def map[A, B](a: Inter[A], f: A => B) =
    Inter(n => f(a.i(n)))
}

There are many many more values for M. The question you have is, essentially, how do we add logging support to these values?

The Writer data type

The Writer data type is simply a pair (scala.Tuple2). In this pair, we compute some value (let's call it A) and associate another value with it (let's call it LOG).

// simply, a pair
case class Writer[LOG, A](log: LOG, value: A)

As we compute values we wish to append a log value to the currently computed log. Before we start computing anything, we wish to have an empty log. We can represent these operations (append and empty) in an interface:

trait Monoid[A] {
  def append(a1: A, a2: A): A
  def empty: A
}

There are some laws that all implementations of this interface must follow:

  • Associativity: append(x, append(y, z)) == append(append(x, y), z)
  • Right Identity: append(empty, x) == x
  • Left Identity: append(x, empty) == x

As a side note, these are also the same laws that implementations of the Monad interface must follow, but I have left those out to save confusion and to stay on the point of logging.

There are many examples of implementations of this Monoid interface, one of which is List:

def ListMonoid[A]: Monoid[List[A]] = new Monoid[List[A]] {
  def append(a1: List[A], a2: List[A]) = 
    a1 ::: a2
  def empty =
    Nil
}

Simply to mark the point of how diverse this Monoid interface is, here is another example of an implementation:

def EndoMonoid[A]: Monoid[A => A] = new Monoid[A => A] {
  def append(a1: A => A, a2: A => A) =
    a1 compose a2
  def empty =
    a => a
}

I understand that these generalisations may be getting a bit difficult to keep in your head, so what I am going to do now, is specialise the Writer to use a List of String values for its log. Sounds reasonable enough? However, there are a couple points of note:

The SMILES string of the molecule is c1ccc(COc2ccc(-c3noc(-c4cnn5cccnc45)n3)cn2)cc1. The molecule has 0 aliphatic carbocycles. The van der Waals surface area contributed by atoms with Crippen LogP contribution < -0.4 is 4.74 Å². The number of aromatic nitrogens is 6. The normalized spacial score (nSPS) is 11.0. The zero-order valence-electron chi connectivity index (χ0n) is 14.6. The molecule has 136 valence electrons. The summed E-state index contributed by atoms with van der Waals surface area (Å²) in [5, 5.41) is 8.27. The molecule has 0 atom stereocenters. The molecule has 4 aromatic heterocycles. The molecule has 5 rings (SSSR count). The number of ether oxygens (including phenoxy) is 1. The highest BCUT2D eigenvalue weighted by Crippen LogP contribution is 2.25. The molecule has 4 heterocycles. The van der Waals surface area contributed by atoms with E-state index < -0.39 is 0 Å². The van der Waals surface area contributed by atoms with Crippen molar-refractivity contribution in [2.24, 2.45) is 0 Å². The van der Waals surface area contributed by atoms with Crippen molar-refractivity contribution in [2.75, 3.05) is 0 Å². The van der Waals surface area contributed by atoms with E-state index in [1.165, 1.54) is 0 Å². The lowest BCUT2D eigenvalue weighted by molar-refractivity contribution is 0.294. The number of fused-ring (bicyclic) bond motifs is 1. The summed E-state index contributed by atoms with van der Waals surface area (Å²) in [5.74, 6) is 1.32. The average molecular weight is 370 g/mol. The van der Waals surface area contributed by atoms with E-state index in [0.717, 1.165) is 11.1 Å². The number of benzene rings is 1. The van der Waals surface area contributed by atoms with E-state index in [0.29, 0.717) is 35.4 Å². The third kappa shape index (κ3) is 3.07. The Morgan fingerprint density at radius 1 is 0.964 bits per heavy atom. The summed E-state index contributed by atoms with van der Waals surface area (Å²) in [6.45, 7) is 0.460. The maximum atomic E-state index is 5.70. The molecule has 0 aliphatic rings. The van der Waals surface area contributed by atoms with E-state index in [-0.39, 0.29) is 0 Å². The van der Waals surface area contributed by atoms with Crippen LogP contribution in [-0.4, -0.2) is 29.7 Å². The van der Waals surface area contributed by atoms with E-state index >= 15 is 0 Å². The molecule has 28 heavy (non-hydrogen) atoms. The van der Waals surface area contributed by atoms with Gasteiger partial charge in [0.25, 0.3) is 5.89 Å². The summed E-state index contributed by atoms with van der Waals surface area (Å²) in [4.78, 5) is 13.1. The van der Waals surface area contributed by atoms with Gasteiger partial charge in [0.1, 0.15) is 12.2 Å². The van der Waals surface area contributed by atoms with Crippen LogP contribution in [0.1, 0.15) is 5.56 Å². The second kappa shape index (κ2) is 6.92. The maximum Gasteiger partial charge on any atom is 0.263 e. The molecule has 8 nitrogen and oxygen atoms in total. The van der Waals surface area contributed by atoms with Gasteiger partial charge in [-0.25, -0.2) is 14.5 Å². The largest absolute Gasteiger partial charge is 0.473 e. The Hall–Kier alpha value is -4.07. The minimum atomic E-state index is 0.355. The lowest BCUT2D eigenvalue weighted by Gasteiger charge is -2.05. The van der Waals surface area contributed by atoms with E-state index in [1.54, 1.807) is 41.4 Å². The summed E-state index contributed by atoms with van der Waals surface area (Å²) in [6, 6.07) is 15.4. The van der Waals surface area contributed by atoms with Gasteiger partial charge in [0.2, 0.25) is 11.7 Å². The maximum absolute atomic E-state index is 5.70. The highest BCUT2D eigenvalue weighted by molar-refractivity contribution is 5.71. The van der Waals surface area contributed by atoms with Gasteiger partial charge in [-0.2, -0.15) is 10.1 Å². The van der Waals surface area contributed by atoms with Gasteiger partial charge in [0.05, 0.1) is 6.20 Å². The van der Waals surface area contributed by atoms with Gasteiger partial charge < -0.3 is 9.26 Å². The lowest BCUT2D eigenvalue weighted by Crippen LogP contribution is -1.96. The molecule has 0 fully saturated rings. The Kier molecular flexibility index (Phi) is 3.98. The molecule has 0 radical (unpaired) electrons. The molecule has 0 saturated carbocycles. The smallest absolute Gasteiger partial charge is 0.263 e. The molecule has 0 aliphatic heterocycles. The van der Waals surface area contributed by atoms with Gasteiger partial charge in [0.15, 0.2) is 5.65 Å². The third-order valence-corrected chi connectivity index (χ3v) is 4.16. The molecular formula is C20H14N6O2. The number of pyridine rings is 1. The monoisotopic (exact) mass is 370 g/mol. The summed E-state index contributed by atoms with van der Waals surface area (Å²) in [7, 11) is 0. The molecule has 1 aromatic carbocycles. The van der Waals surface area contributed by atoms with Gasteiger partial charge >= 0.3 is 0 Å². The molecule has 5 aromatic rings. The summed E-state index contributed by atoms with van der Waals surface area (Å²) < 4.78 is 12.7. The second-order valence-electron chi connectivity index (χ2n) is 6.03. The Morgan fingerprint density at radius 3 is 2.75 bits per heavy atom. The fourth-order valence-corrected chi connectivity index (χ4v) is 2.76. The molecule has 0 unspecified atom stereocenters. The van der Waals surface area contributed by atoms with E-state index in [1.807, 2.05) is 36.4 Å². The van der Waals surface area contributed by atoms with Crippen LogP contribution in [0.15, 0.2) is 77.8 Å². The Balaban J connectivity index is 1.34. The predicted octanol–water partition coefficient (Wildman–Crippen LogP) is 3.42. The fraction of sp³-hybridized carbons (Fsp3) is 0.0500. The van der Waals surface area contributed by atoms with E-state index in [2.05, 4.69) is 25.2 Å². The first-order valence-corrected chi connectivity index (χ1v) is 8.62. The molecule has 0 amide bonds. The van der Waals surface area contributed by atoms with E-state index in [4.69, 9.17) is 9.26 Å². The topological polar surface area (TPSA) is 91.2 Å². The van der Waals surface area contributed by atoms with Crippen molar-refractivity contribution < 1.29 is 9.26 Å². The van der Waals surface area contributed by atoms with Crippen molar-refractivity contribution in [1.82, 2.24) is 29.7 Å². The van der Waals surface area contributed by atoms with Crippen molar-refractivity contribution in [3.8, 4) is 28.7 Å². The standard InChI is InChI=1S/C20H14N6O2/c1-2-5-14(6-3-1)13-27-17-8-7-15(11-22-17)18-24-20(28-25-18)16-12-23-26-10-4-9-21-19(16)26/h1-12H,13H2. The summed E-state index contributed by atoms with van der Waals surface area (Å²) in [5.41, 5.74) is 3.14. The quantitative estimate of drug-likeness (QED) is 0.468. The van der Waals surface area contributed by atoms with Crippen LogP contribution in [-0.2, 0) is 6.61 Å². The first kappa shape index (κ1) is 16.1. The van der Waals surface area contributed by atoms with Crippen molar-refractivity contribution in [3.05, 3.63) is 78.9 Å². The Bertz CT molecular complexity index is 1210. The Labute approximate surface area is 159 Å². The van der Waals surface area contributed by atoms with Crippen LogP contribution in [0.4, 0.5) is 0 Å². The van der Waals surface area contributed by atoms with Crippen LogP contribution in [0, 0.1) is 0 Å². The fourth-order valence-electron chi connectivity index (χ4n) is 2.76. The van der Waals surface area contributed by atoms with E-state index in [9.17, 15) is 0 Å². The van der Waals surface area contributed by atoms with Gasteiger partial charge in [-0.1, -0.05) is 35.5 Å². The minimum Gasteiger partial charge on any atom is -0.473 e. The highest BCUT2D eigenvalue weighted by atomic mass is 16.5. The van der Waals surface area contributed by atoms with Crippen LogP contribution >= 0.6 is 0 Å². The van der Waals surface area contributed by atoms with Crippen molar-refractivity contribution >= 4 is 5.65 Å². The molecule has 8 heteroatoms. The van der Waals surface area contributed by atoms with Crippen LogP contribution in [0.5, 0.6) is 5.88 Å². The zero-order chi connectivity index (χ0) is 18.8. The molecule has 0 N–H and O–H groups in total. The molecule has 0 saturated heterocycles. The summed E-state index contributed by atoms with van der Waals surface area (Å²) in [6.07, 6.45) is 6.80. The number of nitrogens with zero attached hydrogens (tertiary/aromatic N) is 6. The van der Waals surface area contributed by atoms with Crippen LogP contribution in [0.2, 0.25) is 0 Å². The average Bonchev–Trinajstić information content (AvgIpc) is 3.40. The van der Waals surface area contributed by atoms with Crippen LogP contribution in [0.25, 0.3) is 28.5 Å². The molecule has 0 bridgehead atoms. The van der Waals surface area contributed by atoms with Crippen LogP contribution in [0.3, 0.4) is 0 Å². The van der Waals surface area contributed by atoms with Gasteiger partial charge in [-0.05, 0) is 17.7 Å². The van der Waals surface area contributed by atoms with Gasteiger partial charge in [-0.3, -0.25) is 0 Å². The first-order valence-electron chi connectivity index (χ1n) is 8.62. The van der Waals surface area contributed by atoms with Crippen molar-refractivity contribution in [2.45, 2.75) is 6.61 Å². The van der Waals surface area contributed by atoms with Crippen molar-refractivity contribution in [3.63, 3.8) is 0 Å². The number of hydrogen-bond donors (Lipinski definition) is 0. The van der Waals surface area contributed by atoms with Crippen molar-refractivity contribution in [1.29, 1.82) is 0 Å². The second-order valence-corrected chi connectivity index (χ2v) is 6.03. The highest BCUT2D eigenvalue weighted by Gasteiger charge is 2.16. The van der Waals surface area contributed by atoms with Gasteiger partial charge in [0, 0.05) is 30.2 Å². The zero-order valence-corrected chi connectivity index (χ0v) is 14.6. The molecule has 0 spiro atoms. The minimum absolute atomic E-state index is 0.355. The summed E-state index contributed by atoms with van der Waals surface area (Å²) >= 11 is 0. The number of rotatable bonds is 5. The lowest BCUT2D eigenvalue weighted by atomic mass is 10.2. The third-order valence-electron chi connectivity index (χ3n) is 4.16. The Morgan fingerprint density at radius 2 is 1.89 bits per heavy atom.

1. In practice we wouldn't use List because of the undesirable algorithmic complexity of its append. Rather we might use a finger-tree based sequence or something else with a faster insertion at the end operation.
  2. List[String] is just one example of a Monoid implementation. It s important to keep in mind that there are an enormous number of other possible implementations, many of which are not collection types. Just remember that all we need is any Monoid to attach a log value.

Here is our new data type that specialises Writer.

case class ListWriter[A](log: List[String], value: A)

What is so interesting about this anyway? It's a monad! Importantly, its Monad implementation keeps track of the logging for us, which is important to our goal. Let's write the implementation:

val ListWriterMonad: Monad[ListWriter] = new Monad[ListWriter] {
  def flatMap[A, B](a: ListWriter[A], f: A => ListWriter[B]) = {
    val ListWriter(log, b) = f(a.value)
    ListWriter(a.log ::: log /* Monoid.append */, b)
  }
  def map[A, B](a: ListWriter[A], f: A => B) = 
    ListWriter(a.log, f(a.value))
} 

Notice in the flatMap implementation where the logged values are appended. Next we'll need some helper functions for attaching log values:

def log[A](log: String, a: A): ListWriter[A] =
  ListWriter(List(log), a)

def nolog[A](a: A): ListWriter[A] =
  ListWriter(Nil /* Monoid.empty */, a)

... now let's watch it in action. The code below is analagous to a for-comprehension. However, instead of pulling values off and naming them to the left of a <-, we flatMap values and names them to the right. We are using the explicit function calls that we defined instead of a for-comprehension:

val m = ListWriterMonad